VOCABULARY.COM BLOG

Teachers and parents may drive themselves crazy with the thought that vocabulary learning among today's children is "not what it used to be." But one primary source document suggests that children a century ago found long words to be just as intimidating as they do now. Continue reading...
"I ought to know better, but I know naught about the difference between aught and nought" is a sentence sure to make more than one head spin. Continue reading...
TOPICS: Usage, Vocabulary, Words
When Academy Award-winning screenwriter Robert Pirosh was first looking for a job at a Hollywood studio in 1934, he penned the following vocabulary-rich missive, which we found featured on the blog and book, Letters of Note. Continue reading...

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Happy National Punctuation Day!

TOPICS: Fun, Language, Usage
In the latest installment of the Slate podcast Lexicon Valley, I take on a word that every child knows, orange, and reveal its hidden history. It's a remarkably well-traveled word, and its travels tell us a great deal about the cultural history of many of the world's great civilizations. Continue reading...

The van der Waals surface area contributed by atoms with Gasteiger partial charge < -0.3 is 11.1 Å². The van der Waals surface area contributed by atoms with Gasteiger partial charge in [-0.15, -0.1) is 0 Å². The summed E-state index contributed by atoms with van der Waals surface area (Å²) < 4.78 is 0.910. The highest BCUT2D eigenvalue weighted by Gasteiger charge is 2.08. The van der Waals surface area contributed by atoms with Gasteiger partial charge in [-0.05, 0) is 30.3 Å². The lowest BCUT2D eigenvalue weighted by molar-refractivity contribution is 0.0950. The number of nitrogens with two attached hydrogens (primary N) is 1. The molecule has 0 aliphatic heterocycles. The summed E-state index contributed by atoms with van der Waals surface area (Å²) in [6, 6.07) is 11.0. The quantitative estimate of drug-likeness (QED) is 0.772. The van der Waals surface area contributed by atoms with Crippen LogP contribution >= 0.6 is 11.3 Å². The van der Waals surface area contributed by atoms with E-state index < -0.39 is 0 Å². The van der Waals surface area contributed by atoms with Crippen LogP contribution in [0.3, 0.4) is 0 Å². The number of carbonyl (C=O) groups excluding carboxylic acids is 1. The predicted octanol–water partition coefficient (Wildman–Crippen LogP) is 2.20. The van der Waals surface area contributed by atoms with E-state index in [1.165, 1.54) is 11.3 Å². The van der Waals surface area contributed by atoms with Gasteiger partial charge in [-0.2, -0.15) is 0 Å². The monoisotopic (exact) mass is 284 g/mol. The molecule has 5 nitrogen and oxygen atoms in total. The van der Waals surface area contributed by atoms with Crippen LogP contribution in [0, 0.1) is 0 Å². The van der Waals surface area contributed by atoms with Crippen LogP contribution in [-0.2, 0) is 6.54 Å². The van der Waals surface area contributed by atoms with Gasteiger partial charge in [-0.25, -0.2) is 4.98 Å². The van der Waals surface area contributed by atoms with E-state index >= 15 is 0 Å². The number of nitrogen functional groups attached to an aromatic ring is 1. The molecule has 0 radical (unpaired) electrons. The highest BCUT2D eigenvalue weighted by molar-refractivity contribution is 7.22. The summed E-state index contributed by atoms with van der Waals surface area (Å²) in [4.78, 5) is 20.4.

Rialto High School started the academic year off with a bang, sweeping the Vocabulary.com leaderboard with a back-to-school challenge from teacher Jennifer Johnston to her students: master 100 words every week. She joined them in the challenge, putting herself out as the rabbit to beat in the race. Continue reading...
Do you have a vocabulary fingerprint — are there words you use often enough that others recognize them as belonging to you? Think: the apparently kid. Slate's Good Word columnist Matthew J.X. Malady admits to iteration as a vocabulary fingerprint. Meanwhile, Twilight fans will note that Stephenie Meyer uses stare 181 times in the first book in the series alone. Continue reading...
Here is the latest in our series of quick tips on usage and style shared by Mignon Fogarty, better known as Grammar Girl. This time she answers the question, is it copy editor or copyeditor? Continue reading...
TOPICS: Spelling, Usage, Words
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